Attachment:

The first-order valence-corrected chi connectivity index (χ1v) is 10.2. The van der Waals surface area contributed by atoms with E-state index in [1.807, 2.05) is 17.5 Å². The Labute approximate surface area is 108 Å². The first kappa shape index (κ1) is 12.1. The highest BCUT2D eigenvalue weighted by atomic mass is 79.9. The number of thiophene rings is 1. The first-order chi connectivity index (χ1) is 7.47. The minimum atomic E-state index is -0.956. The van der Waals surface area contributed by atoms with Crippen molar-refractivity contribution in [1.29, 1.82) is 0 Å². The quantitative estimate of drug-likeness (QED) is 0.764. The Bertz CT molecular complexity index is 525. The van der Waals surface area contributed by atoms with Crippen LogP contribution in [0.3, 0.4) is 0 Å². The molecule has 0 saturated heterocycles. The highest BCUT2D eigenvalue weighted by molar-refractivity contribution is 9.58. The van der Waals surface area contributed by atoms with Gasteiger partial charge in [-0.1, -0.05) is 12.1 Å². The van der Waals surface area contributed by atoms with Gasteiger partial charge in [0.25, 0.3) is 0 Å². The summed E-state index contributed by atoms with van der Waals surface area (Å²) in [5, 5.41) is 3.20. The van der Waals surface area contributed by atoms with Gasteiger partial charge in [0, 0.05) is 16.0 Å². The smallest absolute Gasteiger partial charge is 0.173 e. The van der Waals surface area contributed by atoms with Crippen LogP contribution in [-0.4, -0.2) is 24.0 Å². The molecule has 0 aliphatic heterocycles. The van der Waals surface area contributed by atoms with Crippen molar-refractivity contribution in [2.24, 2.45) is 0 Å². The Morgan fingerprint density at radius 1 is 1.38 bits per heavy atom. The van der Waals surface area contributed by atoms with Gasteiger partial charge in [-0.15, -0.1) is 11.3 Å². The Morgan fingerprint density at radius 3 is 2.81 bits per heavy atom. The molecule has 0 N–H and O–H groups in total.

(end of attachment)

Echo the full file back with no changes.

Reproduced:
The first-order valence-corrected chi connectivity index (χ1v) is 10.2. The van der Waals surface area contributed by atoms with E-state index in [1.807, 2.05) is 17.5 Å². The Labute approximate surface area is 108 Å². The first kappa shape index (κ1) is 12.1. The highest BCUT2D eigenvalue weighted by atomic mass is 79.9. The number of thiophene rings is 1. The first-order chi connectivity index (χ1) is 7.47. The minimum atomic E-state index is -0.956. The van der Waals surface area contributed by atoms with Crippen molar-refractivity contribution in [1.29, 1.82) is 0 Å². The quantitative estimate of drug-likeness (QED) is 0.764. The Bertz CT molecular complexity index is 525. The van der Waals surface area contributed by atoms with Crippen LogP contribution in [0.3, 0.4) is 0 Å². The molecule has 0 saturated heterocycles. The highest BCUT2D eigenvalue weighted by molar-refractivity contribution is 9.58. The van der Waals surface area contributed by atoms with Gasteiger partial charge in [-0.1, -0.05) is 12.1 Å². The van der Waals surface area contributed by atoms with Gasteiger partial charge in [0.25, 0.3) is 0 Å². The summed E-state index contributed by atoms with van der Waals surface area (Å²) in [5, 5.41) is 3.20. The van der Waals surface area contributed by atoms with Gasteiger partial charge in [0, 0.05) is 16.0 Å². The smallest absolute Gasteiger partial charge is 0.173 e. The van der Waals surface area contributed by atoms with Crippen LogP contribution in [-0.4, -0.2) is 24.0 Å². The molecule has 0 aliphatic heterocycles. The van der Waals surface area contributed by atoms with Crippen molar-refractivity contribution in [2.24, 2.45) is 0 Å². The Morgan fingerprint density at radius 1 is 1.38 bits per heavy atom. The van der Waals surface area contributed by atoms with Gasteiger partial charge in [-0.15, -0.1) is 11.3 Å². The Morgan fingerprint density at radius 3 is 2.81 bits per heavy atom. The molecule has 0 N–H and O–H groups in total.